The latest report by the New York Federal Reserve shows that household debt has fallen from the 2008 peak of $12 trillion. The debt level now stands at $11.5 trillion. This figure includes such items a mortgages, student loans, auto loans, home equity lines of credit and credit cards. American households have been shedding debt on a constant basis with a lower level of debt for nine of the last 10 quarters. While the lowering of debt has resulted in a slowdown in foreclosure and bankruptcy rates it has also slowed the economic recovery.
Credit card debt has lowered to represent only 6% of all household debt. Credit card limits have increased by 2% over the last quarter. Auto loans have remained flat for the same period.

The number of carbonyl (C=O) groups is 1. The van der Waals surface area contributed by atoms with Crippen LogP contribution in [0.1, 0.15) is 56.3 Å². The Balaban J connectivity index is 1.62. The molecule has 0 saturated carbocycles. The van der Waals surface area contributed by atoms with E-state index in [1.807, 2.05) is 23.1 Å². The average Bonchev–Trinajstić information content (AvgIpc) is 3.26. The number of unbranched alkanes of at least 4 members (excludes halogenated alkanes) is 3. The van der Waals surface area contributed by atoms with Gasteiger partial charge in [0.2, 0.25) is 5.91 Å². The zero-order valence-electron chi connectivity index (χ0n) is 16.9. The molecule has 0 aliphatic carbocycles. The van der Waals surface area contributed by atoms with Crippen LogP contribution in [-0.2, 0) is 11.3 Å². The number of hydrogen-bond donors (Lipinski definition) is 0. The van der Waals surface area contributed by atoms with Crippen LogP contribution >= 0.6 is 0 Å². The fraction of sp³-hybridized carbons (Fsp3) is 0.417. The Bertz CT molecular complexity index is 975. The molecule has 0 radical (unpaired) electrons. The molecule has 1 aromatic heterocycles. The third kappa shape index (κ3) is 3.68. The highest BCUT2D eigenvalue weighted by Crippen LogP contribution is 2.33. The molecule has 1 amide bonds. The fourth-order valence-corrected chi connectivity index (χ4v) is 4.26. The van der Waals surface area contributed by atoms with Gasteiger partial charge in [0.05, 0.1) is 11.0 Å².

The one area that has seen an increase is student loans. Many states have reduced taxpayer funding to colleges and universities to help with declining tax revenues. These cuts have resulted in higher and higher student costs resulting in higher student loan amounts. I am not sure how this will play out in the future but a student leaving college with thousands of dollars in student loan debt will place limits on their spending power.
A healthy economy needs both access to credit and reasonable debt levels. It appears American households are reconizing the reasonable debt levels part of the equation but lenders have not stepped up to their part of the equation. Without both sides doing their part, the recovery will remain a slow slog.
I am not one to want a return of the over extension we had during 2006-2008. I am happy to see households using more restraint and caution when taking on debt. A healthy savings rate for households results in a better safety cushion than we have had prior to 2008 but we must recognize the consequences of the slow down in spending as it relates to the recovery of the economy.